In December 1918, a few weeks after The Great War ended, the government of the United Kingdom released a report on the “Machinery of Government,” which it spent the last year of the war preparing. The purpose of the report was to first understand how various departments were organized and second to propose a series of recommendations for improvement. A prolonged period of conflict had left most departments with much “overlapping and consequent obscurity and confusion.” In fact, the very “purposes for which they were thus called into being” were wildly altered by four years of fighting on the Continent.
All departments were affected. But even those that were least tied to the wartime effort – Health or Education – fell short of basic organizational “foundation for efficient action.” Such were the report’s conclusions at a time when London was seeing a radically changed – and still changing – world through the fog of victory.
“Machinery of Government” gave birth to a simple concept that decisions about “what” to do in any particular department or “how” to do it – whether it is about acquiring weapons systems or setting academic curricula – should be done by experts and not policymakers. The answers to these questions need to meet policy objectives and strategic priorities set by politicians, but they should be unencumbered by Politics.
The report did not express this logic explicitly, but its recommendations led to this logical conclusion. The research community was the most fervent adopter of this approach, giving birth to today’s UK Research Councils, which are bodies of experts – scientists and artists alike – that distribute public funds to projects that have the most promise.
In April 2008, John Denham — the then Secretary of State for Innovation, Universities, and Skills — remarked how the spirit of a report written 90 years prior was still relevant to the science community. He outlined three key points:
- Scientists are “best placed to determine research priorities”
- Government’s role is to set “over-arching strategy”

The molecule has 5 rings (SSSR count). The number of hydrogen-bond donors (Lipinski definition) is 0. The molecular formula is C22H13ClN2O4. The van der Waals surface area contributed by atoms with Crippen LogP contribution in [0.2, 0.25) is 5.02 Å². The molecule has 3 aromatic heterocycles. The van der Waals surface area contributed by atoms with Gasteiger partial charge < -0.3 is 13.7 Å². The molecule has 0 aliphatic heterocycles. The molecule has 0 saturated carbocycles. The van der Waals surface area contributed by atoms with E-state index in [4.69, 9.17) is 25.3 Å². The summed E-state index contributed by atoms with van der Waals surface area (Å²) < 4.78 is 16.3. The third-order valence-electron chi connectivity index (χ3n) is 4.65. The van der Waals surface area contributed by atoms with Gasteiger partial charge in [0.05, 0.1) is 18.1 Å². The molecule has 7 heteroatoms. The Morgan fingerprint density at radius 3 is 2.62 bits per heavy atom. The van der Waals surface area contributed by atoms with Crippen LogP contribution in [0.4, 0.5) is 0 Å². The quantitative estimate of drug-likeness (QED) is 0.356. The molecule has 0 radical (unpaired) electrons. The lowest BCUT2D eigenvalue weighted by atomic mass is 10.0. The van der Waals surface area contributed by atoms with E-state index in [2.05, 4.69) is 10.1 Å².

- And that research councils are the “guardians of the independence of science”
The Defense Entrepreneurs Forum (DEF) just concluded its second annual conference(#DEF2014), where dozens of bright young leaders from the military, government, academia, and industry gathered to discuss ideas. We gathered at a time when war has gone on too long, where new and existing machines of government have overlapping obscurity and confusion, and where Politics certainly seems to dog every aspect of governing more than it did in the past.
Last year’s conference (#DEF2013) concluded on a major high note, but what DEF is remained undefined. This year, we’re getting clarity. #DEF2014 participants have outlined a vision: to potentially become the guardians of independent and clear thinking about how to make the military better. A community that identifies problems, determines priority areas, works to meet overarching strategic objectives more efficiently and at a lesser cost, and guards these initiatives by having a place – DEF – to host and nurture ideas.
Richard Burdon Haldane, who chaired the committee that authored the “Machinery of Government,” knew that any initiative cannot be effective if it’s scripted and formulaic. In fact, he suggested that “practical efficacy will depend upon the zeal and discretion… the living forces whose spirit is essential to any form of government that is more than a machine.” For the second year in a row, DEF has proven that it has limitless zeal and discretion, or in this year’s lingua DEF, conviction.
To those of us that make up DEF, this is more than a word…it is a charter. We have taken the first steps by supporting the implementation of great projects such as this year’s Innovation Challenge winner, the Syrian Airlift Project by Mark Jacobsen.
Editors Note: What’s up next? Well, DEF 2015, of course! Also, contact the Defense Entrepreneurs Forum about putting on your own DEFx or a DEF “Agora“… but without the Athenian invasion of Sicily or the executing of victorious Admirals.